09 July 2020
Cataract gene regulates protein expression in lens
Published online 25 March 2011
A mutation involved in childhood cataracts has proved to be the first known instance of a genetic developmental disorder of organs mediated through disruption of post-transcriptional regulation, a new study in Science from an international collaboration including Saudi researchers shows.
Congenital cataracts, a clouding of lens fibre cells that often leads to blindness, commonly result from mutations in genes that encode structural proteins within the lens. They occur in one in every 30,000 births in the United States, but are more common in consanguineous cultures such as Saudi Arabia, where the incidence reaches 1 in 2,500 births.
An international group of geneticists and clinicians took a closer look at the chromosomes of a child with cataract. They identified a mutation in a gene that encodes TDRD7, a member of a family of proteins that form RNA granules (RGs). RGs regulate gene expression by controlling the fate of mRNAs, but until now were not known to influence organogenesis.
Independent confirmation came from studies of four siblings from a consanguineous marriage in Kuwait that had juvenile cataracts, two of whom had also had glaucoma: a neuropathology of the eye caused by increased intraocular pressure and stress to the optic nerve. The researchers used homozygosity mapping – to quickly find the same mutated genes inherited from both parents – to show that each sibling had mutations in TDRD7.
"The role of TDRD7 in glaucoma and cataracts is now known to be very important, and could provide insight into the underlying pathophysiology," says Richard Maas, a geneticist at Brigham and Women's Hospital and Harvard Medical School, who led the study.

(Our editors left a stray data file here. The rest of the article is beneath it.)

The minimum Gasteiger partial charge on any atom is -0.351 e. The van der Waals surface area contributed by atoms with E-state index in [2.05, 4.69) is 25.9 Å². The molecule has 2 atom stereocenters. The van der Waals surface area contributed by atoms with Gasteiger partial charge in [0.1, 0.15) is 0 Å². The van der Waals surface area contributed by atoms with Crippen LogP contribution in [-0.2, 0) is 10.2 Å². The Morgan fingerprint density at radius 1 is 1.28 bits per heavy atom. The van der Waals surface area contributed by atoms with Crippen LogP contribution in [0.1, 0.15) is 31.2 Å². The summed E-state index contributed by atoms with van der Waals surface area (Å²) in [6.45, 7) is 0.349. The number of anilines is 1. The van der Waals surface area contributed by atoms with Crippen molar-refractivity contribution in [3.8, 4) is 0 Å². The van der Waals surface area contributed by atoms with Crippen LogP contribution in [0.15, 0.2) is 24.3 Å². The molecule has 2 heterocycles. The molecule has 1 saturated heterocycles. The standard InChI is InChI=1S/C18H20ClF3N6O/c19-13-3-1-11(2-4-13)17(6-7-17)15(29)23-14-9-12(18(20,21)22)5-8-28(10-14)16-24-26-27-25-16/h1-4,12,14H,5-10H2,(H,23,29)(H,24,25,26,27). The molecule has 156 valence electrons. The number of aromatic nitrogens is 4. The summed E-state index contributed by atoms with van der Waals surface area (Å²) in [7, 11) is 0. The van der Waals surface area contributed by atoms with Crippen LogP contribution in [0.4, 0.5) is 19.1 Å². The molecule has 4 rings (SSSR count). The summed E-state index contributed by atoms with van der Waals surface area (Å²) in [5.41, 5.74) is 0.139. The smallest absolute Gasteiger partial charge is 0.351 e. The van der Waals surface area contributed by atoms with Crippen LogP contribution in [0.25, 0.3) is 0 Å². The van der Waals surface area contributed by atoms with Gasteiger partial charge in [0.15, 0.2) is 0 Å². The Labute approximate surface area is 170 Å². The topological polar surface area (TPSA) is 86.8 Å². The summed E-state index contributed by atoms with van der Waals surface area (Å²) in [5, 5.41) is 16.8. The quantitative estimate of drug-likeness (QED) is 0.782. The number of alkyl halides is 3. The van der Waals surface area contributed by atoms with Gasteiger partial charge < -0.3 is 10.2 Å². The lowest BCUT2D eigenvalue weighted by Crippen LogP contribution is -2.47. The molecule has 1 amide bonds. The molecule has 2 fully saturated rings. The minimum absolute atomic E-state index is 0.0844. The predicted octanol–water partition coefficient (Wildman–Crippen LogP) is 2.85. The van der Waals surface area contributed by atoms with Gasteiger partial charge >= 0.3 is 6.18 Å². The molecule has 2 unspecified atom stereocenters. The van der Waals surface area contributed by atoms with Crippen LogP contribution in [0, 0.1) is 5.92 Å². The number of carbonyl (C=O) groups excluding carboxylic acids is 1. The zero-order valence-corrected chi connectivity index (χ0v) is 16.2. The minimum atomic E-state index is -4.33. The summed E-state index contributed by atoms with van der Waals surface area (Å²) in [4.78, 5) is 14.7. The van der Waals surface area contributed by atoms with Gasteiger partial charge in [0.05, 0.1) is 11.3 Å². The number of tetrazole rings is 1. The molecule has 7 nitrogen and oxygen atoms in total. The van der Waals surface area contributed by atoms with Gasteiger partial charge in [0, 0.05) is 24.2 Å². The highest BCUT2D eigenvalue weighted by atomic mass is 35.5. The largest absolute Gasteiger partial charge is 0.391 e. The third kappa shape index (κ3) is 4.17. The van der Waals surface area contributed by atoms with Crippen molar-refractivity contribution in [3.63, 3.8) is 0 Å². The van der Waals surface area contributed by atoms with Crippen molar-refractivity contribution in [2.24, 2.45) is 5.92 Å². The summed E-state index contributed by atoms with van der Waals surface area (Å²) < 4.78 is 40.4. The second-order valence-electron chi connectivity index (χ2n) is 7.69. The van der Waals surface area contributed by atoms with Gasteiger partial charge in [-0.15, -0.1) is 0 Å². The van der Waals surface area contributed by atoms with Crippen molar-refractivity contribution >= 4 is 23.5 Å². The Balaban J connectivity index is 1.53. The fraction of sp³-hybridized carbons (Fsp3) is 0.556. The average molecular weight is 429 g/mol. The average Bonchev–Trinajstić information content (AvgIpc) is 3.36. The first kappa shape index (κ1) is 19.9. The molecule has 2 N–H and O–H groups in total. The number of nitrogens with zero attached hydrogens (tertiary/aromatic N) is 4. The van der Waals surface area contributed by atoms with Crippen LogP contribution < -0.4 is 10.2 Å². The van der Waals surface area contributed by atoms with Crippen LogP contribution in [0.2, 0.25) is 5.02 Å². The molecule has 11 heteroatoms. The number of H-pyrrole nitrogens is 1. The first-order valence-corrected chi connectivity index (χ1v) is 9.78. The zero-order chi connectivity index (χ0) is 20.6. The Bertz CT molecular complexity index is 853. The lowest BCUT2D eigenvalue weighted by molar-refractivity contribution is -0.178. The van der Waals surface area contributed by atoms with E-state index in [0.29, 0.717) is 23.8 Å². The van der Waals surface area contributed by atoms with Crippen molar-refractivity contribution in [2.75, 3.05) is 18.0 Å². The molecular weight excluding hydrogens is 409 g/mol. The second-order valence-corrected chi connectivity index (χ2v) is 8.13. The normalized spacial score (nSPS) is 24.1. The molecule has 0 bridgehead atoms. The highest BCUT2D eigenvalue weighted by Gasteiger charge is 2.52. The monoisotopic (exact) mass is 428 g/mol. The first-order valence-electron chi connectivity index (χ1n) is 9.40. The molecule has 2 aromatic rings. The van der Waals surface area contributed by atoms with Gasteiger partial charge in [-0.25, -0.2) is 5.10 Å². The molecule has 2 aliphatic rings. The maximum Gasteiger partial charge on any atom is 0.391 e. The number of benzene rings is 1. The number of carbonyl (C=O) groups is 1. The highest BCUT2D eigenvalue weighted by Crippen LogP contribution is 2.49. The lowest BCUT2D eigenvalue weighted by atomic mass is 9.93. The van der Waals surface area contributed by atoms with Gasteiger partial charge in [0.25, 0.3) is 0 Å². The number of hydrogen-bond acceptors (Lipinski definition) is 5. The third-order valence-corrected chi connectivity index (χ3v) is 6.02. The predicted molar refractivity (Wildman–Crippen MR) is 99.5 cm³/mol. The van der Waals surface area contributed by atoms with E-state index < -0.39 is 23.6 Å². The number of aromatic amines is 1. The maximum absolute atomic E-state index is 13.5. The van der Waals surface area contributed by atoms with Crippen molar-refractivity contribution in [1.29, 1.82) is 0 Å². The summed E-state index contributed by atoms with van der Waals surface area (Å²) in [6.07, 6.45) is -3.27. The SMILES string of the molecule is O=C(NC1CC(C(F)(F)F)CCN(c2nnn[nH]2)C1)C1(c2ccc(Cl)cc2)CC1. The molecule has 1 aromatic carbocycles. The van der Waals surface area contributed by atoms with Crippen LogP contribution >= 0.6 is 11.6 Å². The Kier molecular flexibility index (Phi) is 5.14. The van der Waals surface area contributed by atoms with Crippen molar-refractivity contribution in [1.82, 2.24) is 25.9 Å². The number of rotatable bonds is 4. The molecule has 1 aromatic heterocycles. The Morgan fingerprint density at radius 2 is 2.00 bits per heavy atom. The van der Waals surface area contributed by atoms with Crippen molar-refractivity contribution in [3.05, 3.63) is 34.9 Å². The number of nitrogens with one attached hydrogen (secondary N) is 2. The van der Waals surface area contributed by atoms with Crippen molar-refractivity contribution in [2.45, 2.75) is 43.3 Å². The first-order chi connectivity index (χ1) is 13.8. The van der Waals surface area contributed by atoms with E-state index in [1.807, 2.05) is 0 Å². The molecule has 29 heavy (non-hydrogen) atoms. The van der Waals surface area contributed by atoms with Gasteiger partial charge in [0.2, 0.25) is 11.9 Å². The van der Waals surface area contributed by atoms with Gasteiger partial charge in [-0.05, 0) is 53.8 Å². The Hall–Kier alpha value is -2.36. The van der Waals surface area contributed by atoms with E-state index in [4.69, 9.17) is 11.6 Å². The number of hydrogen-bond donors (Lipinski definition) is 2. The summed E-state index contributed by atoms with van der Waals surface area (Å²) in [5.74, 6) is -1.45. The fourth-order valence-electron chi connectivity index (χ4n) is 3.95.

In knockout mouse models of Tdrd7, the mice also developed glaucoma and cataracts, confirming that mutations in TDRD7 result in cataract and improper development of the eye. The next step was to see how a gene encoding an mRNA regulatory protein such as a TDRD7, could impact the development of an organ system.
Microarray analysis revealed that the expression levels of a specific set of mRNAs are influenced by the expression of TDRD7 including those encoding crystallins, which are structural proteins that give the eye it's high refractive index and optical clarity. It also influences the expression of PAX6, a gene involved in fibre cell differentiation, amongst many other cellular interactions.
Of surprise to the team was that TDRD7 interacts with other types of RNA granules, including processing bodies and stress granules that work to protect cells from stressful stimuli, suggesting that TDRD7 may also serve a protective function.
Next, the team plans to see how common mutations in TDRD7 are in patients with cataract and glaucoma. They are currently trying to figure out how the TDRD7-containing RNA-granules interact with mRNA and other RGs. In doing so, investigators may shed new light on two debilitating eye diseases, and uncover a new way the cell regulates gene expression in cells.